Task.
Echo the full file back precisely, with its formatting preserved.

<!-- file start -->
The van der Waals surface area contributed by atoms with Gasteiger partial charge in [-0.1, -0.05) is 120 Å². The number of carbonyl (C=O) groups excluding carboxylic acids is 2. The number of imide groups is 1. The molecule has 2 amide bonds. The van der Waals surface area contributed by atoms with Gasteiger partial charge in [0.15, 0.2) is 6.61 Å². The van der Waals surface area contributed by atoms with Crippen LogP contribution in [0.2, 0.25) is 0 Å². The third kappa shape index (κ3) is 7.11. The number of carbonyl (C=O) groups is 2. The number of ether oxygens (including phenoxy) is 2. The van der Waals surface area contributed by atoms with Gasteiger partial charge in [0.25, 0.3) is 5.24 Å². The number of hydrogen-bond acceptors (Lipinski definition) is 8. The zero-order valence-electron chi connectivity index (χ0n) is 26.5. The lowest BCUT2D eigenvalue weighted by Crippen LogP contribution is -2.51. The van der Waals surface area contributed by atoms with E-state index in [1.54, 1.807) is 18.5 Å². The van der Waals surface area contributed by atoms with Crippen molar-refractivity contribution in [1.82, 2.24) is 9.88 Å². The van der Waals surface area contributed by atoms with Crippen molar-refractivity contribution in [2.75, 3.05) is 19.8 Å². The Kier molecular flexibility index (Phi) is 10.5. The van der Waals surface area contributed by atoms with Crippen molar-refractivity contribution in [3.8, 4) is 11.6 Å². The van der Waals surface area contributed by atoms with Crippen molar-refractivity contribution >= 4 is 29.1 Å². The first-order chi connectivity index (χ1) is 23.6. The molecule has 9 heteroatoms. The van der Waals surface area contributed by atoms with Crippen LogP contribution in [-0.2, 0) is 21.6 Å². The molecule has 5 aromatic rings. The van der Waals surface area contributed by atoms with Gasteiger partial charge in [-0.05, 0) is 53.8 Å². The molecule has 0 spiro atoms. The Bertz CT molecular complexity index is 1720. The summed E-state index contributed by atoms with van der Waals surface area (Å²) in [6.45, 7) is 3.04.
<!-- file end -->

The van der Waals surface area contributed by atoms with Gasteiger partial charge in [-0.1, -0.05) is 120 Å². The number of carbonyl (C=O) groups excluding carboxylic acids is 2. The number of imide groups is 1. The molecule has 2 amide bonds. The van der Waals surface area contributed by atoms with Gasteiger partial charge in [0.15, 0.2) is 6.61 Å². The van der Waals surface area contributed by atoms with Crippen LogP contribution in [0.2, 0.25) is 0 Å². The third kappa shape index (κ3) is 7.11. The number of carbonyl (C=O) groups is 2. The number of ether oxygens (including phenoxy) is 2. The van der Waals surface area contributed by atoms with Gasteiger partial charge in [0.25, 0.3) is 5.24 Å². The number of hydrogen-bond acceptors (Lipinski definition) is 8. The zero-order valence-electron chi connectivity index (χ0n) is 26.5. The lowest BCUT2D eigenvalue weighted by Crippen LogP contribution is -2.51. The van der Waals surface area contributed by atoms with E-state index in [1.54, 1.807) is 18.5 Å². The van der Waals surface area contributed by atoms with Crippen molar-refractivity contribution in [1.82, 2.24) is 9.88 Å². The van der Waals surface area contributed by atoms with Crippen molar-refractivity contribution in [2.75, 3.05) is 19.8 Å². The Kier molecular flexibility index (Phi) is 10.5. The van der Waals surface area contributed by atoms with Crippen molar-refractivity contribution in [3.8, 4) is 11.6 Å². The van der Waals surface area contributed by atoms with Crippen molar-refractivity contribution >= 4 is 29.1 Å². The first-order chi connectivity index (χ1) is 23.6. The molecule has 9 heteroatoms. The van der Waals surface area contributed by atoms with Crippen LogP contribution in [-0.2, 0) is 21.6 Å². The molecule has 5 aromatic rings. The van der Waals surface area contributed by atoms with Gasteiger partial charge in [-0.05, 0) is 53.8 Å². The molecule has 0 spiro atoms. The Bertz CT molecular complexity index is 1720. The summed E-state index contributed by atoms with van der Waals surface area (Å²) in [6.45, 7) is 3.04.